One of the more surprising developments in free agency for the Bills was the lack of a market for tight end Scott Chandler.
Chandler re-signed for less than his previous deal, despite coming off a career season in which he led the Bills in receptions and receiving yards.
With Chandler back in the fold, the Bills have about $5 million in salary-cap commitments at the position, which is about 17 percent less than the NFL average. But will the Bills get the bang for their buck?
Much of that hinges on Tony Moeaki, who didn't play an offensive snap last season after being signed in December. If Moeaki can regain his form from before his most recent injury, the Bills will have some more punch at the position. If not, it's a bland group.
Asked about the tight end position by WGR 550 on March 14, general manager Doug Whaley didn't rule out adding to the position but expressed a comfort level with the current personnel.
"I like the skill sets that each of our tight ends bring that are on the roster. You have Lee Smith, whose primary role is a blocking tight end. You have Chris Gragg, which is the speed aspect that he brings to the table. Chandler brings the size, and then Moeaki, which you guys haven't seen but if you look in his past, he's a good combination guy with receiving skills and blocking," Whaley said. "We got the gamut covered, so we think we're pretty solid there, but again, that doesn't prohibit us from getting anybody else that we can think can upgrade."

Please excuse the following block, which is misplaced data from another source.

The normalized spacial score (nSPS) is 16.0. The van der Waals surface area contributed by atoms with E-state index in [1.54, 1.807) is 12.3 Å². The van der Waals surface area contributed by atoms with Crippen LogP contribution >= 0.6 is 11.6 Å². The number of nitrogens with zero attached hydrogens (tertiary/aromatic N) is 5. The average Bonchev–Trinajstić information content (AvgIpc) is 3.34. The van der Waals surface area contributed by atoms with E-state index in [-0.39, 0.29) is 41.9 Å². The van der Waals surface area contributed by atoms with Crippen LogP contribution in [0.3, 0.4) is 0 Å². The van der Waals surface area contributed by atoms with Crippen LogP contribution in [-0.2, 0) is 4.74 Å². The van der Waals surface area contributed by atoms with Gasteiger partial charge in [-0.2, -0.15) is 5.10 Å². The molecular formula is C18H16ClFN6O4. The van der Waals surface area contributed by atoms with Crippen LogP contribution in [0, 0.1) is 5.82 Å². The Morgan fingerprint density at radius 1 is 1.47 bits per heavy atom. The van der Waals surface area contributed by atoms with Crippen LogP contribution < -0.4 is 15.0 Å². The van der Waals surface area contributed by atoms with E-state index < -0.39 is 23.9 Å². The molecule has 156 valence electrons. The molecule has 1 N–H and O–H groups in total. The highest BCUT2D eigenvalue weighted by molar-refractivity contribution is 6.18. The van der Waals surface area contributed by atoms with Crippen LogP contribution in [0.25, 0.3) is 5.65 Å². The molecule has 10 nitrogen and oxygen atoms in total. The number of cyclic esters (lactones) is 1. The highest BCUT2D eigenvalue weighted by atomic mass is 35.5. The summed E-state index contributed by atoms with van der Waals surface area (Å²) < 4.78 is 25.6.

The Bills did look elsewhere before bringing back Chandler. According to the Baltimore Sun, the Bills were interested in former Baltimore Ravens tight end Ed Dickson. At this point, though, it appears that the Bills aren't actively searching the free-agent market for another tight end.
Attention now turns to the draft. North Carolina's Eric Ebron, who is expected to be a first-round pick, said last week that he has a pre-draft visit scheduled with the Bills.
Each team is allowed 30 visits and in some cases they're simply to tie up loose ends with medical information. In Ebron's case, there could be legitimate interest from the Bills, as he is expected to be available when they pick at ninth overall.
Should the Bills draft Ebron, it changes the outlook of the position entering next season. The Bills would rely less on Moeaki's re-emergence, while Chandler would become more of a part-time player, allowing the Bills to play to his strengths. Smith and Gragg would battle for roster spots.
If the Bills don't select Ebron, there isn't another tight end who would be a fit at ninth overall. The more likely targets at that spot would be wide receiver or offensive tackle. Still, the Bills could pick up a tight end in the second or third round and he could still push Chandler for playing time.